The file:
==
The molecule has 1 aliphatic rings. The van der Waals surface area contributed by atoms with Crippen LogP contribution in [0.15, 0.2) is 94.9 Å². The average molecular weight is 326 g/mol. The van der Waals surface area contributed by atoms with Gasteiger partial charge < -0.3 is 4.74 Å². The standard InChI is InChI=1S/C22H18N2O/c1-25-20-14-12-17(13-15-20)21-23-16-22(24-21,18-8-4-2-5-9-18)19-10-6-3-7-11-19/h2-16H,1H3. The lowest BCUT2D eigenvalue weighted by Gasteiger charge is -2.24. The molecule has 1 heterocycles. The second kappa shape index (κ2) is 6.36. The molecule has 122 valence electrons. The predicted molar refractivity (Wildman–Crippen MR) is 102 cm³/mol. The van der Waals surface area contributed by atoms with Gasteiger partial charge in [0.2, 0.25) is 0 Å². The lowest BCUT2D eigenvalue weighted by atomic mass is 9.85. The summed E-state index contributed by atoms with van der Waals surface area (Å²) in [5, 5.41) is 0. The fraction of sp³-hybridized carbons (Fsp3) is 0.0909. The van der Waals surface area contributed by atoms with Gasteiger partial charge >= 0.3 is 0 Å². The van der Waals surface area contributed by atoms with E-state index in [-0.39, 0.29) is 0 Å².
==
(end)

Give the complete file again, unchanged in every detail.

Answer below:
The molecule has 1 aliphatic rings. The van der Waals surface area contributed by atoms with Crippen LogP contribution in [0.15, 0.2) is 94.9 Å². The average molecular weight is 326 g/mol. The van der Waals surface area contributed by atoms with Gasteiger partial charge < -0.3 is 4.74 Å². The standard InChI is InChI=1S/C22H18N2O/c1-25-20-14-12-17(13-15-20)21-23-16-22(24-21,18-8-4-2-5-9-18)19-10-6-3-7-11-19/h2-16H,1H3. The lowest BCUT2D eigenvalue weighted by Gasteiger charge is -2.24. The molecule has 1 heterocycles. The second kappa shape index (κ2) is 6.36. The molecule has 122 valence electrons. The predicted molar refractivity (Wildman–Crippen MR) is 102 cm³/mol. The van der Waals surface area contributed by atoms with Gasteiger partial charge in [0.2, 0.25) is 0 Å². The lowest BCUT2D eigenvalue weighted by atomic mass is 9.85. The summed E-state index contributed by atoms with van der Waals surface area (Å²) in [5, 5.41) is 0. The fraction of sp³-hybridized carbons (Fsp3) is 0.0909. The van der Waals surface area contributed by atoms with Gasteiger partial charge >= 0.3 is 0 Å². The van der Waals surface area contributed by atoms with E-state index in [-0.39, 0.29) is 0 Å².